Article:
57th annual memorial service for Civil Rights Workers

James Chaney, Andrew Goodman and Michael Schwerner
Updated: Jun. 20, 2021 at 10:12 PM CDT
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MERIDIAN, Miss. (WTOK) - The 57th annual memorial service for civil rights workers, James Chaney, Andrew Goodman & Michael Schwerner was held at the Historic Mt. Zion United Methodist Church on June 20th.

The three men were ambushed and murdered in Neshoba County on June 21, 1964, by the Ku Klux Klan.

“We just like to commemorate the three young men because if it hadn’t been for them coming here, checking out Mt. Zion trying to get people here registered to vote, they would probably still be alive today. So, we try to do something to remember them, and we did this monument in their honor,” said Memorial Service Organizer, Jewel McDonald.

I talked with one organizer whose parents had been beaten before the murder of the men and the burning of the Mt. Zion church.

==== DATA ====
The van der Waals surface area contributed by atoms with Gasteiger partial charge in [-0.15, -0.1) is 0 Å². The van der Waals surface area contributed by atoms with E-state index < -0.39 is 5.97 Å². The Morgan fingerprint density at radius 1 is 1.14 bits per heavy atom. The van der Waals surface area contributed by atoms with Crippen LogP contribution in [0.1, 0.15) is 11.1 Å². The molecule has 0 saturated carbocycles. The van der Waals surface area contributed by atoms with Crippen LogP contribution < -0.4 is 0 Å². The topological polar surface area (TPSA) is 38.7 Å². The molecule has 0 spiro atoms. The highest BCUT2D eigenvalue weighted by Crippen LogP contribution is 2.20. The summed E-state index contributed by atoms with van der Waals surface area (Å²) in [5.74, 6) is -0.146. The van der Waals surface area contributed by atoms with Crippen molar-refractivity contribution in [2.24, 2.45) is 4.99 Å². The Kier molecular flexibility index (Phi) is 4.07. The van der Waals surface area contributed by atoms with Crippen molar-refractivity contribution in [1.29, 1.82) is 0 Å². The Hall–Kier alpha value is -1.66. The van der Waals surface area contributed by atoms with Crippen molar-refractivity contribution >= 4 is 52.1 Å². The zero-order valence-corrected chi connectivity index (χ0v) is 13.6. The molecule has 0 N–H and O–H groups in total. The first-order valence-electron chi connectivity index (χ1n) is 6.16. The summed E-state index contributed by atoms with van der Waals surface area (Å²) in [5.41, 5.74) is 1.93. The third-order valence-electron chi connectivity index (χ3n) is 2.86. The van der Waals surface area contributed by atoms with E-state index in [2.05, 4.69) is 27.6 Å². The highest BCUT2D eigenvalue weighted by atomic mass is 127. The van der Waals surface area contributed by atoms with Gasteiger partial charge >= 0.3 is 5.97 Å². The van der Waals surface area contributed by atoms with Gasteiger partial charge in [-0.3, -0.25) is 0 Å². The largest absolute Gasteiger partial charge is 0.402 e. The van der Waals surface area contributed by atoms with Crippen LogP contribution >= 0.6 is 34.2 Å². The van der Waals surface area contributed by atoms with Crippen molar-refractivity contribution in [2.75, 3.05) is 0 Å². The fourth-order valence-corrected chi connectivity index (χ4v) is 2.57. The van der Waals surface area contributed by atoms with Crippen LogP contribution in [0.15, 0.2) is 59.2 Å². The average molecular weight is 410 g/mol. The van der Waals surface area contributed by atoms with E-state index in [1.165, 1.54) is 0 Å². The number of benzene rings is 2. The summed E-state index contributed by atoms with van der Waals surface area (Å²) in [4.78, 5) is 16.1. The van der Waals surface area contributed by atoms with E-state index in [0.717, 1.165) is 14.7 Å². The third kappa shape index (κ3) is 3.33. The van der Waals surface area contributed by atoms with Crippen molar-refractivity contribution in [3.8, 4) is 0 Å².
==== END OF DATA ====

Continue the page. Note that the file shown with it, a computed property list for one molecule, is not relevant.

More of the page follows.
“As they were leaving out of the church, they got down the road just a little ways and some men, they beat up my papa and my mom tried to get out the car to help him. All of them had guns in their hands and aiming them at my momma’s head. She was surrounded by guns, scared and there was nothing she could do but stop and pray,” said Memorial Service Organizer, Evelyn Calloway.

A special addition to the service were speakers from the James Lawson institute including Civil Rights Activists James Lawson.

Lawson received a prestigious award for his work in Civil Justice.

“It was a great honor for me to accept this award on Reverend Lawson’s behalf for Civil Rights and social justice, it’s part of the National Civil Rights Conference. Reverend Lawson has been working since the late 50′s on civil rights and social justice in the south, the southeast, and the last 40 years in Los Angeles County. It is a great honor he’s a great man. He is still going strong at 92. If it were not for COVID he would be here with us in person, but it was great to have him here virtually,” said James Lawson Institute Project Manager, Daniel Lee.

The institute said looking at history and revisiting places where atrocities took place and highlighting those, can prevent repeating those events in the future.

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